1. Capacity or resource availability. Many companies expecting market growth cited managing capacity issues as a main priority. They often wanted to avoid outsourcing and identified challenges to maximize their facilities’ capacity by replacing old equipment, among other activities.

“We’ve implemented a supply chain for a point in time,” one leader said, according to the report. “However, a supply chain is a living, breathing thing, and one needs to think about it as dynamic and impermanent. Is there a point where the supply chain becomes inappropriate for where we’re going, and we need to build a different kind of supply chain?”

2. Talent. Participating companies also described the struggle to find and keep good supply chain talent.

“The competition for talent is much higher [than it’s ever been],” said another participant in the report. “You go out to the market, and it’s one of those ironies. Right now, you put a job description out there, and you hear about 8 percent unemployment. However, I can’t find an industrial engineer worth his salt — you know, someone who can really think about strategy and think about [profit and loss statements] and drive change.”

3. Complexity. Some firms faced issues with their products becoming more complex and found it difficult to manage the increasing amount of stock keeping units.

“We’ve started building different types of products, completely new types of products. Whether it’s low or high volume, it creates another level of complexity,” said one leader in an interview.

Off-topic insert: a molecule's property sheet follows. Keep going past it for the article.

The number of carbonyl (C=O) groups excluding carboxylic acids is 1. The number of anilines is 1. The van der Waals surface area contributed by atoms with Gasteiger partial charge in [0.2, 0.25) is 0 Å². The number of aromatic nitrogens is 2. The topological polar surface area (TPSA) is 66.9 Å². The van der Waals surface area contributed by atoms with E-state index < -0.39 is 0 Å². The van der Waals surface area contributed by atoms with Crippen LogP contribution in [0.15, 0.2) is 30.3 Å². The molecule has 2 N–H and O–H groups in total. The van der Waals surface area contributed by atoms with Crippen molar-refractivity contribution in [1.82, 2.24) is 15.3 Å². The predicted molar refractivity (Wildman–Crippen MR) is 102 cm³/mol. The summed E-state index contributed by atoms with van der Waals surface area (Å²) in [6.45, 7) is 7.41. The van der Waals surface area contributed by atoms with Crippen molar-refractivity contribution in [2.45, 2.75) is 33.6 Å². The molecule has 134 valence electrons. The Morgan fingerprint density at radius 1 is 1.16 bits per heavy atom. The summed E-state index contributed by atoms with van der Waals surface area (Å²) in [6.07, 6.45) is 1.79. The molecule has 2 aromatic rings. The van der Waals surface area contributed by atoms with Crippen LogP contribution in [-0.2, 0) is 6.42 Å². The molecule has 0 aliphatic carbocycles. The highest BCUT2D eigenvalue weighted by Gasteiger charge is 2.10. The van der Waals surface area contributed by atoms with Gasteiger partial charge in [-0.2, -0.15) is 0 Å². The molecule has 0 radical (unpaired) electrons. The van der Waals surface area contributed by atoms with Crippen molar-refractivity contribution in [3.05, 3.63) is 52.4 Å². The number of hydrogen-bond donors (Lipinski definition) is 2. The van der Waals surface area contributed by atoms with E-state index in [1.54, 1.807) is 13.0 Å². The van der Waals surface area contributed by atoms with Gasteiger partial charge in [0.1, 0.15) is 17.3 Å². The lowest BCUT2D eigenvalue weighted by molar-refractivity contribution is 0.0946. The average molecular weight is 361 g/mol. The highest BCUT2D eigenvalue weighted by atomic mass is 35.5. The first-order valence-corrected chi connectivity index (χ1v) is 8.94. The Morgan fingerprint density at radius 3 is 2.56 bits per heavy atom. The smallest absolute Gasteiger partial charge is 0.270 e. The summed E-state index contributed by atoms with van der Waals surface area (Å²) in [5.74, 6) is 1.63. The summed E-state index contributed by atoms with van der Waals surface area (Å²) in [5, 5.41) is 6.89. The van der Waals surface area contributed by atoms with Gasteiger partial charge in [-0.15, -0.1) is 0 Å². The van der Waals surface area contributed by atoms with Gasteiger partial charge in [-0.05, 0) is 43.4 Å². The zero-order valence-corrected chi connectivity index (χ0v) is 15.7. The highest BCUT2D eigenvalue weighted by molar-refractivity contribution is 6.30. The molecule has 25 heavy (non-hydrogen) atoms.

4. Threats or challenges. A lot of supply chain leaders are worried about managing supply chain risk, and many mentioned the importance of continuity planning.

“I worry about supply risks in general, whether it’s from natural disasters or things like … a troubled supplier or a variety of issues with the whole supply chain risk piece,” one participant told researchers. “Partly that’s because that stuff is hard to control. You can try to proactively mitigate the downsides, but that’s just hard to control.”

5. Compliance. Participants cited numerous compliance issues like product regulation, trade controls and continually changing regulations, according to the report. Many leaders said they were struggling to keep up with both the high volume of regulations and how much they constantly changed.

“[The changes] are really causing us to spend a lot of money and a lot of our time. It is sucking up a huge amount of our information technology dollars and resources to be able to be compliant with those regulations,” said one study participant.

6. Cost or purchasing issues. While pressure to rein in costs is a focus for companies in every industry, it’s a top priority for healthcare and drug companies amid the shift toward value-based care, according to the report.

“Everything in healthcare is submitted through insurance for reimbursement,” one leader said. “The government won’t pay you any more to treat your patients, so you better get [the payout from] your suppliers. Well, we’re the supplier they’re coming after.”

To view the complete report, click here.